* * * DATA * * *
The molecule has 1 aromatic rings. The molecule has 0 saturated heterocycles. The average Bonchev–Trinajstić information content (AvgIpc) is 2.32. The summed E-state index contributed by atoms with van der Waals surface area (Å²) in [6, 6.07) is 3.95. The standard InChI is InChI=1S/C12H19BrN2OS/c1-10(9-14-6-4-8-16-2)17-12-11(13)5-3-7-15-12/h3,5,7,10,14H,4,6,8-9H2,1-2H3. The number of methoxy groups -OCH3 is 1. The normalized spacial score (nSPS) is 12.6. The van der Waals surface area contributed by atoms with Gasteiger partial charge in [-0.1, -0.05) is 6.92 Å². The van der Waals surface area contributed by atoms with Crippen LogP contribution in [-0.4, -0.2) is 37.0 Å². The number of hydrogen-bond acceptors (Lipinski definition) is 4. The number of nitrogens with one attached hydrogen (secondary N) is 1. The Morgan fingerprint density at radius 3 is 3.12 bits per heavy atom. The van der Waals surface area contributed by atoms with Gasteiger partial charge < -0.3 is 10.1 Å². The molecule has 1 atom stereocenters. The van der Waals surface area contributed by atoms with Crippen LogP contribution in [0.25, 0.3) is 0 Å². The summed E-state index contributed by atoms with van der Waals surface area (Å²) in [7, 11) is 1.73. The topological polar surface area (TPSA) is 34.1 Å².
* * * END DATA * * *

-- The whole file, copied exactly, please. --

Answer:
The molecule has 1 aromatic rings. The molecule has 0 saturated heterocycles. The average Bonchev–Trinajstić information content (AvgIpc) is 2.32. The summed E-state index contributed by atoms with van der Waals surface area (Å²) in [6, 6.07) is 3.95. The standard InChI is InChI=1S/C12H19BrN2OS/c1-10(9-14-6-4-8-16-2)17-12-11(13)5-3-7-15-12/h3,5,7,10,14H,4,6,8-9H2,1-2H3. The number of methoxy groups -OCH3 is 1. The normalized spacial score (nSPS) is 12.6. The van der Waals surface area contributed by atoms with Gasteiger partial charge in [-0.1, -0.05) is 6.92 Å². The van der Waals surface area contributed by atoms with Crippen LogP contribution in [-0.4, -0.2) is 37.0 Å². The number of hydrogen-bond acceptors (Lipinski definition) is 4. The number of nitrogens with one attached hydrogen (secondary N) is 1. The Morgan fingerprint density at radius 3 is 3.12 bits per heavy atom. The van der Waals surface area contributed by atoms with Gasteiger partial charge < -0.3 is 10.1 Å². The molecule has 1 atom stereocenters. The van der Waals surface area contributed by atoms with Crippen LogP contribution in [0.25, 0.3) is 0 Å². The summed E-state index contributed by atoms with van der Waals surface area (Å²) in [7, 11) is 1.73. The topological polar surface area (TPSA) is 34.1 Å².